- Comment on our discussion on numeracy in general and our discussion on the relationship between numeracy and mathematics in particular. (and etc on numeracy tasks)
Okay, so Prof. Liljedahl has a very particular idea of what numeracy is and what it isn’t. I’m convinced, but the challenge will be whether the rest of the world chooses to understand the term this way.
What numeracy isn’t: being able to add, subtract, multiply and divide. knowing your multiplication tables.
What numeracy is: stepping up with whatever mathematical tools you’ve got and getting the job done.
Pithy, but requires unpacking.
The ‘job’ in this case would be, any kind of messy situation where math may be useful. Like are you willing and able to take this weird scheduling situation and apply some mathematical reasoning to it? Juggle the numbers around and make sense of it? Even when there isn’t an easy “right” answer?
Peter has a set of “numeracy tasks” available on his website, and they all tend to have a few things in common:
- Low floor, high ceiling.
- HUGE degrees of freedom.
- Fixed point – an “obstacle”.
- Intentional ambiguity.
The obstacle helps rein in the huge degrees of freedom by giving a creative constraint. The ambiguity and the degrees of freedom will, in some problems, draw out questions of personal choice and value judgments into the solutions. For example, we worked on one problem to do with how fundraising dollars were split among students who had done uneven amounts of fundraising, and whose ski trips would cost varying amounts. Questions of individual responsibility, offsetting the expenses for the underprivileged or those new to the sport, and generally trying to make sure no one would be left feeling taken advantage of were all themes that came up in our solutions. Just by asking us to sort out how to split some numbers fairly!
So, okay. Back to the definition of “numeracy”. This isn’t how everyone uses the word. Often ‘innumeracy’ is associated with poor estimation skills, inability to mentally process differences in large numbers, or simply being unable to multiply. Peter’s take on those cases is that they’re not about numeracy, they’re about “number-acy”. Which, okay, also probably not a word that everyone else will buy into, but it gets the point across. Being numerate is more than arithmetic in the same way that being literate is about more than spelling or grammar quizzes. You have to be willing to engage with the world through the medium of language to be literate. Likewise, you have to be willing to engage with the world through the medium of, and with the toolset of, mathematics to be numerate. If you aren’t willing and able to grapple with life using the mathematical tools you’ve got, that’s akin to being unable to handle situations in life that require reading.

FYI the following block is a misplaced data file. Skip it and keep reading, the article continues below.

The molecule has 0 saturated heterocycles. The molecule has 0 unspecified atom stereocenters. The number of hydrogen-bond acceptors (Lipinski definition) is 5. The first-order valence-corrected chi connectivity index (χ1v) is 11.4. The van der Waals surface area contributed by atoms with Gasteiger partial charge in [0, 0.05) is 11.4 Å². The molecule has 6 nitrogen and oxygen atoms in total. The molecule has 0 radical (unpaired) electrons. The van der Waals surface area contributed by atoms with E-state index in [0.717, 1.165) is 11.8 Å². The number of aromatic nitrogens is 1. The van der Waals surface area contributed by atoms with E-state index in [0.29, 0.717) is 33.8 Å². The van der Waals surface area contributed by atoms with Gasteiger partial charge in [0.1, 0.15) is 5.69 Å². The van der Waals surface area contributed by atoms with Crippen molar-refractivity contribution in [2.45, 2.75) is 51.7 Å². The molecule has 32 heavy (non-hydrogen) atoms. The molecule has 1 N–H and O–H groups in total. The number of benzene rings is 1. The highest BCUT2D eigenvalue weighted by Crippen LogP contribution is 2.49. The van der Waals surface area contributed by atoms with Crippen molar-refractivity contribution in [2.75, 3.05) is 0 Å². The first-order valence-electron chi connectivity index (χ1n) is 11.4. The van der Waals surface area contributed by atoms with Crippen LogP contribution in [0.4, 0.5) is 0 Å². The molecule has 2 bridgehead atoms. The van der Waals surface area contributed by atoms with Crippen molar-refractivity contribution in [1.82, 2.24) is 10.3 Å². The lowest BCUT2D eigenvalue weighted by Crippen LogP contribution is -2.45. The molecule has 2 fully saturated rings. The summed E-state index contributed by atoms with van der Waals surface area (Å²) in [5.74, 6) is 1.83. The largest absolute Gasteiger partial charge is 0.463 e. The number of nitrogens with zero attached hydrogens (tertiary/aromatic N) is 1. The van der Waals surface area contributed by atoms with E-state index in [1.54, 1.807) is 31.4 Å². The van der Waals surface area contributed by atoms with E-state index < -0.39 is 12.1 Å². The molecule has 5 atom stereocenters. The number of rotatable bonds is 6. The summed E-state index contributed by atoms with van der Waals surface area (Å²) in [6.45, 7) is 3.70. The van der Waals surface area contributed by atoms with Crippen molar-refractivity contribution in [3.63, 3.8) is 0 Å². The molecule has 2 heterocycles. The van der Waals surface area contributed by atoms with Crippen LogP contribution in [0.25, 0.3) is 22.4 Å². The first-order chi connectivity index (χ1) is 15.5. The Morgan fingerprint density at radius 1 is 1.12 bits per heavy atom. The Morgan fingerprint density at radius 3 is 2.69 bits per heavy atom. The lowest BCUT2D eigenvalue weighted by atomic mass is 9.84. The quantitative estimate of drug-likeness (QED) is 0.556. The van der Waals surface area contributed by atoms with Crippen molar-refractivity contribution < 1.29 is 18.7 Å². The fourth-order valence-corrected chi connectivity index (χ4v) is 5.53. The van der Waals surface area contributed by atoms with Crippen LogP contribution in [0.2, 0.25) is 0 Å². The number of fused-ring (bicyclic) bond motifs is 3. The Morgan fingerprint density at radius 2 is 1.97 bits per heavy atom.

The tools we’re talking about are important here as well. This isn’t supposed to be about grappling with applied problems involving the latest mathematical idea you’ve just recently learned. This is about pulling out the tried-and-true skills you probably learned a couple of years ago.
My own experience with numeracy tasks in my classes has been pretty good, although I feel like everyone should beware of the design-a-school task just a bit. (Don’t start with that one! Just don’t.) It’s important to know what you’re looking for with these tasks, and it tends to butt up against your assessment framework if you don’t already have a space for assessing the process (or mathematical competencies / values in general), since you’re not meant to find freshly-learned content in students’ work here!
We also talked that same day about a 2×2 grid of assessment possibilities. The axes were (in my words):
- Process / Product
- Non-invasive / Disrupts flow
So for example, a traditional test would assess the Product of learning, and totally disrupts flow. I mean, okay, some of us freaks manage to achieve flow mid-exam and get a kick out of it in the end, but for the most part tests are isolating, jarring experiences that do not tend to be part of a smooth mathematical flow-experiencing problem solving group-kicking-butt session.
What else can we do? Well we looked at a number of examples: having students submit separate rough / good copies of a solution; using variations on the placemat idea; having students tell the narrative of how they solved a problem; creating a comic (with panels dedicated to the math) on how they solved the problem, showing beginning, “Aha!” moment, and solution.